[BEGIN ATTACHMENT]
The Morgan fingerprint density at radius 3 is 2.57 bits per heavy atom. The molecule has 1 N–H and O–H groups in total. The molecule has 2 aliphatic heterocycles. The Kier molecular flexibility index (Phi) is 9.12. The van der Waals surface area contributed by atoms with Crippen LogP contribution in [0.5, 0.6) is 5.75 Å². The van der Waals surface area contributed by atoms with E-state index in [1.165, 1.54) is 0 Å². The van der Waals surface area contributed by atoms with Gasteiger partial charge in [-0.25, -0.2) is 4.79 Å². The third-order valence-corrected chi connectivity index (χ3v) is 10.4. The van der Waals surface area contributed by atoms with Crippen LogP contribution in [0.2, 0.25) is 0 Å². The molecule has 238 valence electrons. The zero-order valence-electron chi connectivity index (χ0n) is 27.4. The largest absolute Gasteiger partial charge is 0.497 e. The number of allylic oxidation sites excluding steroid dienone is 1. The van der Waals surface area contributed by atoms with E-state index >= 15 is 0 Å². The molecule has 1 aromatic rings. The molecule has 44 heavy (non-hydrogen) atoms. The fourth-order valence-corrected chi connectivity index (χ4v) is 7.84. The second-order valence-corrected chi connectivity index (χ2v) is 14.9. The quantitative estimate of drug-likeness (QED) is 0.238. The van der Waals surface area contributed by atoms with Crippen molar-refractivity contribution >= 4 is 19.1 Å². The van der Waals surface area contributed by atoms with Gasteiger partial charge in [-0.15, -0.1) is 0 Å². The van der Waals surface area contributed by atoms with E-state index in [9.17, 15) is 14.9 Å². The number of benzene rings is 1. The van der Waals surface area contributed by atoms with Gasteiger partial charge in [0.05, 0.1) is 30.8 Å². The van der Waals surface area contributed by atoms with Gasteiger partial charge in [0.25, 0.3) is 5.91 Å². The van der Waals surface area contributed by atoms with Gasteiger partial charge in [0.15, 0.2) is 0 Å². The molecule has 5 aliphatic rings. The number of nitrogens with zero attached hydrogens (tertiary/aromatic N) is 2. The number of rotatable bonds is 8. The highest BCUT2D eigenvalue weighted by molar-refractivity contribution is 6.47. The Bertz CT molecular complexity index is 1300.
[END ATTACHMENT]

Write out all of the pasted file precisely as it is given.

The Morgan fingerprint density at radius 3 is 2.57 bits per heavy atom. The molecule has 1 N–H and O–H groups in total. The molecule has 2 aliphatic heterocycles. The Kier molecular flexibility index (Phi) is 9.12. The van der Waals surface area contributed by atoms with Crippen LogP contribution in [0.5, 0.6) is 5.75 Å². The van der Waals surface area contributed by atoms with E-state index in [1.165, 1.54) is 0 Å². The van der Waals surface area contributed by atoms with Gasteiger partial charge in [-0.25, -0.2) is 4.79 Å². The third-order valence-corrected chi connectivity index (χ3v) is 10.4. The van der Waals surface area contributed by atoms with Crippen LogP contribution in [0.2, 0.25) is 0 Å². The molecule has 238 valence electrons. The zero-order valence-electron chi connectivity index (χ0n) is 27.4. The largest absolute Gasteiger partial charge is 0.497 e. The number of allylic oxidation sites excluding steroid dienone is 1. The van der Waals surface area contributed by atoms with E-state index >= 15 is 0 Å². The molecule has 1 aromatic rings. The molecule has 44 heavy (non-hydrogen) atoms. The fourth-order valence-corrected chi connectivity index (χ4v) is 7.84. The second-order valence-corrected chi connectivity index (χ2v) is 14.9. The quantitative estimate of drug-likeness (QED) is 0.238. The van der Waals surface area contributed by atoms with Crippen molar-refractivity contribution >= 4 is 19.1 Å². The van der Waals surface area contributed by atoms with Gasteiger partial charge in [-0.15, -0.1) is 0 Å². The van der Waals surface area contributed by atoms with E-state index in [9.17, 15) is 14.9 Å². The number of benzene rings is 1. The van der Waals surface area contributed by atoms with Gasteiger partial charge in [0.05, 0.1) is 30.8 Å². The van der Waals surface area contributed by atoms with Gasteiger partial charge in [0.25, 0.3) is 5.91 Å². The van der Waals surface area contributed by atoms with Gasteiger partial charge in [0.15, 0.2) is 0 Å². The molecule has 5 aliphatic rings. The number of nitrogens with zero attached hydrogens (tertiary/aromatic N) is 2. The number of rotatable bonds is 8. The highest BCUT2D eigenvalue weighted by molar-refractivity contribution is 6.47. The Bertz CT molecular complexity index is 1300.